Heartland’s Parent Trigger Efforts Featured in Wall Street Journal

Published November 13, 2010

The editorial pages of this morning’s Wall Street Journal feature a story on the Parent Trigger, a bold new concept in education reform. The article discusses the background of the law and how it is poised to expand beyond California, where it was signed by Gov. Arnold Schwarzenegger in early 2010.

Heartland’s Bruno Behrend and Marc Oestreich played a major role in this story, discussing potential improvements to the law and states where it will be proposed and debated. Heartland will continue to inform the public and legislators about this innovative idea.

Links to Heartland publications on the Parent Trigger and the full text of The Wall Street Journal article are presented below.

For more information, or to find out how to bring the Parent Trigger to your state, contact Bruno Behrend at [email protected] or Marc Oestreich at [email protected]. Both can be reached by phone Monday through Friday at 312/377-4000; Behrend can be reached by phone today at 847/343-4250.


Jim Lakely
Communications Director

The Parent Trigger: A Model for Transforming Education

Here’s a Big Idea: A Washington, DC Parent Trigger

Research & Commentary on the Parent Trigger

The Radical School Reform You’ve Never Heard Of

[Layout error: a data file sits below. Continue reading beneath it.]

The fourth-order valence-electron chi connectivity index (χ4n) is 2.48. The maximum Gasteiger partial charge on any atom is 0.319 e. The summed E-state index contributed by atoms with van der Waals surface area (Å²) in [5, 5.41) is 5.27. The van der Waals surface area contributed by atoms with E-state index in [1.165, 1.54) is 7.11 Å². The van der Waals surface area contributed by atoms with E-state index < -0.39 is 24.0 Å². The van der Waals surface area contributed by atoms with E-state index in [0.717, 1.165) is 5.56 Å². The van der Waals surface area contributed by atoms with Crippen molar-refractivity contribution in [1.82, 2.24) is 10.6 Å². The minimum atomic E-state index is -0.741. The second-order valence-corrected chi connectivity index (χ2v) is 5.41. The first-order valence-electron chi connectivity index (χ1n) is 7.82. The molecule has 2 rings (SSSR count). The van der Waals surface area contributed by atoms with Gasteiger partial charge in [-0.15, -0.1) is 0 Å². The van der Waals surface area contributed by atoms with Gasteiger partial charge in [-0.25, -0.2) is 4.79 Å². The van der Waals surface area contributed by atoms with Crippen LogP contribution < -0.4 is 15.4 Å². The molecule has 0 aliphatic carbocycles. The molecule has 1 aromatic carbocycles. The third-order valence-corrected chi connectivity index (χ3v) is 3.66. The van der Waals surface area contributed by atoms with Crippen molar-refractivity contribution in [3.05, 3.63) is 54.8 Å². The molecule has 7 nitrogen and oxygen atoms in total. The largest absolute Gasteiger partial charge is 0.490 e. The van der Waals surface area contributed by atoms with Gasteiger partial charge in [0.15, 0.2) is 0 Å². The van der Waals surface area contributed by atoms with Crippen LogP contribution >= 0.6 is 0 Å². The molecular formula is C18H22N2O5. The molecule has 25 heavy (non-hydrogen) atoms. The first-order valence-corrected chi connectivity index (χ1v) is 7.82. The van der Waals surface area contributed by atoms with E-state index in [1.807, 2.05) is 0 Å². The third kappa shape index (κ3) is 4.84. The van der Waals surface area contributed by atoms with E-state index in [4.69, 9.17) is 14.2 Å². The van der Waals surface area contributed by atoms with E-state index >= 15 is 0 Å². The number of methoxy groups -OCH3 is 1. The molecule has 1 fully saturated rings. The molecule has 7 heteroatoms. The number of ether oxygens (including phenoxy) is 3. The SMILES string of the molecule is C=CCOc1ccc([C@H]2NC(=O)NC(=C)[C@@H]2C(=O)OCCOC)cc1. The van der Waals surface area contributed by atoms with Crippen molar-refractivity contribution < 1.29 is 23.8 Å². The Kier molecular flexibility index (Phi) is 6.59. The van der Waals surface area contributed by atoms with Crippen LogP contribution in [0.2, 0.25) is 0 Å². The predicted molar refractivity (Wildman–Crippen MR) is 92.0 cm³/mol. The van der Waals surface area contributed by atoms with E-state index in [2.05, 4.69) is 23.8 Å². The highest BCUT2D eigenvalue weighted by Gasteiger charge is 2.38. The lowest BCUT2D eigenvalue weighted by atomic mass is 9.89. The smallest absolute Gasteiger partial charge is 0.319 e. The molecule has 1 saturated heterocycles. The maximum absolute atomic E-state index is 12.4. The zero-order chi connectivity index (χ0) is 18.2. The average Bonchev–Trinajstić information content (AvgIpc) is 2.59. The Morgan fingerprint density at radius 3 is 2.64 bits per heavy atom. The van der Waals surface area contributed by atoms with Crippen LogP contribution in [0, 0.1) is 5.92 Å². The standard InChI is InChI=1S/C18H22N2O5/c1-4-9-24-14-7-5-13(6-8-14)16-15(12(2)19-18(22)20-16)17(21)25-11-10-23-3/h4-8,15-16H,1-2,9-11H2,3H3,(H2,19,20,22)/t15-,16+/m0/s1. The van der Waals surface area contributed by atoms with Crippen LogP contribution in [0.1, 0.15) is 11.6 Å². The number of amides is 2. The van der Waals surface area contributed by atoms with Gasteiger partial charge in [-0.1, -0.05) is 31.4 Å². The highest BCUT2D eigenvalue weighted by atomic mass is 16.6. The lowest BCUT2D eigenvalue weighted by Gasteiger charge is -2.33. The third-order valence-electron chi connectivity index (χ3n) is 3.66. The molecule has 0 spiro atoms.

With ‘parent trigger,’ families can forcibly change failing schools.

Debates about education these days tend to center on familiar terms like charter schools and merit pay. Now a new fault line is emerging: “parent trigger.”

Like many radical ideas, parent trigger originated in California, as an innovation of a liberal activist group called Parent Revolution. The average student in Los Angeles has only a 50% chance of graduating high school and a 10% chance of attending college. It’s a crisis, says Parent Revolution leader Ben Austin, that calls for “an unabashed and unapologetic transfer of raw power from the defenders of the status quo”-education officials and teachers unions-“to the parents.”

Parent trigger, which became California law in January, is meant to facilitate that transfer of power through community organizing. Under the law, if 51% of parents in a failing school sign a petition, they can trigger a forcible transformation of the school-either by inviting a charter operator to take it over, by forcing certain administrative changes, or by shutting it down outright.

Schools are eligible for triggering if they have failed to make “adequate yearly progress,” according to state standards, for four consecutive years. Today 1,300 of California’s 10,000 schools qualify.

To California’s teachers unions, the parent trigger is anathema-a “lynch mob provision,” wrote the president of the California Federation of Teachers in his union’s publication. By contrast, to the law’s sponsor, Democratic State Sen. Gloria Romero, it represents “the power of a signature, the John Hancock in the hand of every parent in a school deemed to be failing.” (And, adds Ms. Romero, “to refer to mostly minority, low-income, inner-city parents as a ‘lynch mob’ is really unbelievable.”)

California’s example has already inspired legislation in Connecticut, although Hartford lawmakers ultimately passed a reform package that doesn’t give parents as much direct influence. That hasn’t stopped the idea from catching on elsewhere.